Prior to sending the parts away, they needed to be cleaned and polished. Zinc plating is extremely thin and does nothing to compensate for imperfections in the surface of the base metal. I tried using a blast cabinet to prepare the parts but even using a fine blasting medium, the result was a satin finish that was too far from the original look. Instead, the bulk of the cleaning was done with wire wheels, both on the bench grinder and chucked into a hand drill. After achieving an acceptable finish with a wheel, a final polishing was done with some 400 grit polishing papers.

In the old days, after applying zinc plating, parts would often go through a ‘chromate conversion‘ process that added a protective layer to the zinc. This is what gave the Rhodes parts their iridescent yellow coloring. Although you can still have zinc chromate plating done, it’s more recently been heavily regulated due to reasons discussed in the movie Erin Brokovich. Replacements for the chromate process have been developed but they offer little or none of the protection provided by the old, more toxic process. Although the plater I used offered the old stuff, I chose to go with his replacement option. The resulting color looks pretty good but, at least on the tone bars, could not stand up to even the slightest abrasion.

Parallel Wiring

As mentioned in my last post, my latest Seventy Three is the first Seventy Three I’ve ever played, the others being unplayable since I’ve received them. It’s also the first time I’ve gotten to hear a Mark I in person and boy does it sound good. My trusty Fifty Four sounds downright sterile next to it. The Seventy Three is thick, chimey and a little temperamental in that you’ve got to apply more finesse to properly manage the available range of timbres.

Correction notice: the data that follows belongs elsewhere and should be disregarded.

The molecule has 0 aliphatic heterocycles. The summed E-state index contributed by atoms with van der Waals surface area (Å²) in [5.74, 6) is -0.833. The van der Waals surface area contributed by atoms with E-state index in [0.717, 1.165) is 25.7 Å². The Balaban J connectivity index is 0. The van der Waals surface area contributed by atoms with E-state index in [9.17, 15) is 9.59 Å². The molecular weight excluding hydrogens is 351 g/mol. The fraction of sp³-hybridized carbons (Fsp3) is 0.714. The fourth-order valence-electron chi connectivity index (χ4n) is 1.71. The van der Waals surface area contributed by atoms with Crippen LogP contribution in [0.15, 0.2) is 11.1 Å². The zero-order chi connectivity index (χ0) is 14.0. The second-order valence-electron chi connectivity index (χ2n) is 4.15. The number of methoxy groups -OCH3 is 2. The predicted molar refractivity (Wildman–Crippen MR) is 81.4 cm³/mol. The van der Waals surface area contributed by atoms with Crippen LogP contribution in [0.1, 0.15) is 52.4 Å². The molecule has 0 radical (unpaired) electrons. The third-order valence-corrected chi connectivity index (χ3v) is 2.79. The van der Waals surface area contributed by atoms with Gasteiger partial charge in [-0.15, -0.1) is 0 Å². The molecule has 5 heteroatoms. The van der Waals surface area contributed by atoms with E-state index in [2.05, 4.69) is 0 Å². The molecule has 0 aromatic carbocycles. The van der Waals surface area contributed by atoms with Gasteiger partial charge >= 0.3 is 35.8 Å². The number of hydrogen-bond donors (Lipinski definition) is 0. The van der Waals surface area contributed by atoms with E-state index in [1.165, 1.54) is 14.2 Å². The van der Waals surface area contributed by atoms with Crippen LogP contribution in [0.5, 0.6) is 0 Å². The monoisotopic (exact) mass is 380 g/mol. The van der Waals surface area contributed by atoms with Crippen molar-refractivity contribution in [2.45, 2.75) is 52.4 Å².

I’m determined to figure out what gives the older piano its superior tone. The construction of the 1976 model is very similar to that of the Fifty Four. The keys are wooden, the hammers are all plastic, the harp frame is aluminum, the tone bars are of the same design and I’m fairly certain the tines are the same Torrington-made items. The most obvious difference is in the way the pickups are wired.

Probably because people were unhappy with the low signal strength of the traditional Rhodes pickup wiring scheme, the Fifty Fours were wired so that all of their 54 pickups are in series with each other. With 54 roughly 185 ohm pickups wired in series, the output at the jack measures somewhere in the neighborhood of 10K ohms – closer to the level of most other electric instruments that may be sharing the stage. One of the tradeoffs of increasing the signal in this way is a loss of some of the fidelity of each pickup. The high frequencies are lost and the sound becomes kind of muddy and homogenous.